People are still talking about the PM’s aide asking the church to remove religious symbols at the Christmas tea party to which the PM and opposition leaders were invited.
In today’s Malaysian Insider, Utusan’s Ridhuan Tee has chipped in with his idiotic two cents’ worth. (I don’t know why people pay attention to what he says. If he is worried about the widespread visibility of Christmas decorations in shopping malls and other retail outlets, then it might comfort him to know that many Christians are just as concerned about the widespread secular commercialisation of this occasion. What would Jesus make of all this?) Meanwhile, a priest phoned me just now to find out what exactly had happened. One Christian emailed, was critical not only of the PM’s aide but of the Church itself: the big question, he wanted to know, was did the Archbishop agree to the aide’s demands/instructions/advice? What concessions, if any, were actually made?
The Christmas party is an annual event organised by the Christian Federation of Malaysia, an ecumenical umbrella body representing the main Protestant, Oriental Orthodox, Evangelical and Catholic churches in the country. This year, it was the turn of the Catholic Church to play host and so it was held at the residence of Catholic Archbishop Murphy Pakiam – or more precisely at the car park of the premises – where the issue of religious symbols didn’t arise in the first place.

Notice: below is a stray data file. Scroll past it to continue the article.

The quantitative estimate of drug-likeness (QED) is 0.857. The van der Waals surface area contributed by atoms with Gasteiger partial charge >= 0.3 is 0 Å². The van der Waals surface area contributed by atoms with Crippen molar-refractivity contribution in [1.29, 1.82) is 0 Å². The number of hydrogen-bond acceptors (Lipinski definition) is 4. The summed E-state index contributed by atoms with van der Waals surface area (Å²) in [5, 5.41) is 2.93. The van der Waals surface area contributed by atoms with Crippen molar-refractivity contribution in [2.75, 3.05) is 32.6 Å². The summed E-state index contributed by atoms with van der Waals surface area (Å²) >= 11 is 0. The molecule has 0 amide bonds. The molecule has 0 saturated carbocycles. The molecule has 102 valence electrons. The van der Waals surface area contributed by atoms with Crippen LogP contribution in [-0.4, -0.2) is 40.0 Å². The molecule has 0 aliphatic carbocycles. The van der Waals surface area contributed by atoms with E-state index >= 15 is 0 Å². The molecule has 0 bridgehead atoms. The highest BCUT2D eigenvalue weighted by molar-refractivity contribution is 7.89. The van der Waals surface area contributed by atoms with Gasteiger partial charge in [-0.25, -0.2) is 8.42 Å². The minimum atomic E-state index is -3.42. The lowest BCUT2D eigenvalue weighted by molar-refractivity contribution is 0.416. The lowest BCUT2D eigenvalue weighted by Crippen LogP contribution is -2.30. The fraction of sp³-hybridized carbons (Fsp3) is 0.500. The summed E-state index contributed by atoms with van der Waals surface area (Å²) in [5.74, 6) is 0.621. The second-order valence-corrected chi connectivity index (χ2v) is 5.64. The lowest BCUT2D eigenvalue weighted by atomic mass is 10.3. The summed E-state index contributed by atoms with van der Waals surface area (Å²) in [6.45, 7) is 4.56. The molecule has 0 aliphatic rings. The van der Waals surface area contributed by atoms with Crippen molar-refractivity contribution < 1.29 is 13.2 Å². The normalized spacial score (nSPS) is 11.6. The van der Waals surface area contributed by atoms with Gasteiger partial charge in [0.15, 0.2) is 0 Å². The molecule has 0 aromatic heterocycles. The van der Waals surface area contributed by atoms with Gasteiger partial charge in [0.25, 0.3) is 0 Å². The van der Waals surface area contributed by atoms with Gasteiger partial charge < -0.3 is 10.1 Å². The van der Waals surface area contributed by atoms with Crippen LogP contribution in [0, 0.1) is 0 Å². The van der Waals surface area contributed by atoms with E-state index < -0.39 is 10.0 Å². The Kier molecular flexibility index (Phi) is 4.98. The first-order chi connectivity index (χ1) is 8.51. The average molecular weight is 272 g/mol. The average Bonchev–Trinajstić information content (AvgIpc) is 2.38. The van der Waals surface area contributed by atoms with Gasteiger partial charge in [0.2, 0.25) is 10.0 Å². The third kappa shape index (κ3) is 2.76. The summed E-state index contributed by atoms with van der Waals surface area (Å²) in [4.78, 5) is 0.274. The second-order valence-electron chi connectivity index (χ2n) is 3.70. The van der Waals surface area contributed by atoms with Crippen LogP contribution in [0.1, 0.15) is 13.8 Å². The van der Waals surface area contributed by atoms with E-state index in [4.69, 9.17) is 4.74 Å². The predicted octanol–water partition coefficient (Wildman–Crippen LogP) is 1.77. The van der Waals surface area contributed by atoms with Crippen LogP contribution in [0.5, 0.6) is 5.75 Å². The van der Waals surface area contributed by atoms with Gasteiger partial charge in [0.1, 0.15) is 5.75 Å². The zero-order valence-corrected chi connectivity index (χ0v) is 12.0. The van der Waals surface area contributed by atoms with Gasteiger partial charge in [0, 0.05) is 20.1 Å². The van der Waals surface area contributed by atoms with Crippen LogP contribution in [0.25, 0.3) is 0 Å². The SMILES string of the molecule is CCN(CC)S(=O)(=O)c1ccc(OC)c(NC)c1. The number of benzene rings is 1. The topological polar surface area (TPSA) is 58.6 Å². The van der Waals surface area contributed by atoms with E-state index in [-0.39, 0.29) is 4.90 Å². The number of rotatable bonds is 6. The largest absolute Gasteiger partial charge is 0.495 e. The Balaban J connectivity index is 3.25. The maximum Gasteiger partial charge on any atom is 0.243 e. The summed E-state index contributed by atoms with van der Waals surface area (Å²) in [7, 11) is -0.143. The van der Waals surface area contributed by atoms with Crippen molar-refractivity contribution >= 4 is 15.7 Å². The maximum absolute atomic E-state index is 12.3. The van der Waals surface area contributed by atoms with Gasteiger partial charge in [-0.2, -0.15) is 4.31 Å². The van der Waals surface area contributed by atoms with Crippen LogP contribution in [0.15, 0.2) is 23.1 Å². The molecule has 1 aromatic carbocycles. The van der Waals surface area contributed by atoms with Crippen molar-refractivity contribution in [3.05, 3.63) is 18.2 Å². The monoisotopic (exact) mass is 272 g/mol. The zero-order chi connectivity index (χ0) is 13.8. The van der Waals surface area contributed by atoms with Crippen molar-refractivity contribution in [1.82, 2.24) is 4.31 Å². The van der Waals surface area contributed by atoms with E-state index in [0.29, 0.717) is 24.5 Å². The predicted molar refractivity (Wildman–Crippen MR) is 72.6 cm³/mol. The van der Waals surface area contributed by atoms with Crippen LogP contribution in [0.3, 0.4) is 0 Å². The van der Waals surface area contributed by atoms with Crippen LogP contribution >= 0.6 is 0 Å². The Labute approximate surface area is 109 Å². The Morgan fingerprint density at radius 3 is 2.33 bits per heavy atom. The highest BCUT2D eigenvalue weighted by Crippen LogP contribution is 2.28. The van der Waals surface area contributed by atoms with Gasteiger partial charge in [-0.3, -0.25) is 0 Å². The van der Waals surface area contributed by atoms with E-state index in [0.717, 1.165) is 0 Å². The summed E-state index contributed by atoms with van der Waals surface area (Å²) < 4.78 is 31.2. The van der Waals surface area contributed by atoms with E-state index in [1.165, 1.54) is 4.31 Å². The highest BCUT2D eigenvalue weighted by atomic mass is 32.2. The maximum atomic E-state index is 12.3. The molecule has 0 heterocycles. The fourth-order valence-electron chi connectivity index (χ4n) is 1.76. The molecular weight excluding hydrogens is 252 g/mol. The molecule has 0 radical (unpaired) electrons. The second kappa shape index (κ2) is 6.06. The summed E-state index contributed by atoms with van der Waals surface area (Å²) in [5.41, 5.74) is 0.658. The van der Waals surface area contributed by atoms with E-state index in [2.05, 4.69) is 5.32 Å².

A source familiar with the planning told me organisers had planned a two-hour programme from 3.30pm to 5.30pm. This was made known to the PM’s Department.
One of the PM’s aides, an ‘overzealous’ female non-Muslim, contacted the organisers with the now familiar ‘instructions’ about religious symbols. The organisers were also told that the PM could only make it for one hour during which official speeches would take place.
Church leaders, I gather, were not amused.
Because of the now limited time for formalities, the grace before meals, carols and scripture readings in the programme were done before the PM arrived at 4.00pm. Rosmah showed up towards the end, at about 4.45pm, for a few minutes. During the PM’s visit, an African group performed before a crowd on the tarmac further away, with drums and songs. Guests were seated further away, not really paying attention.
Of course, we have grown accustomed to hearing about the BN folks’ usual nonsense (this time, those ‘instructions’). No real surprise there. But I think the CFM needs to come up with a clarification to clear the air surrounding the controversy and the ‘concessions’, if any, that may have been made.
Perhaps for future events, the churches might want to train their spotlight more on the real reason for the celebration – the incarnation of Divine Justice in our world – and pay less attention to worldly dignitaries or political leaders, some of whom may be out to score points with the electorate through their attendance at such events.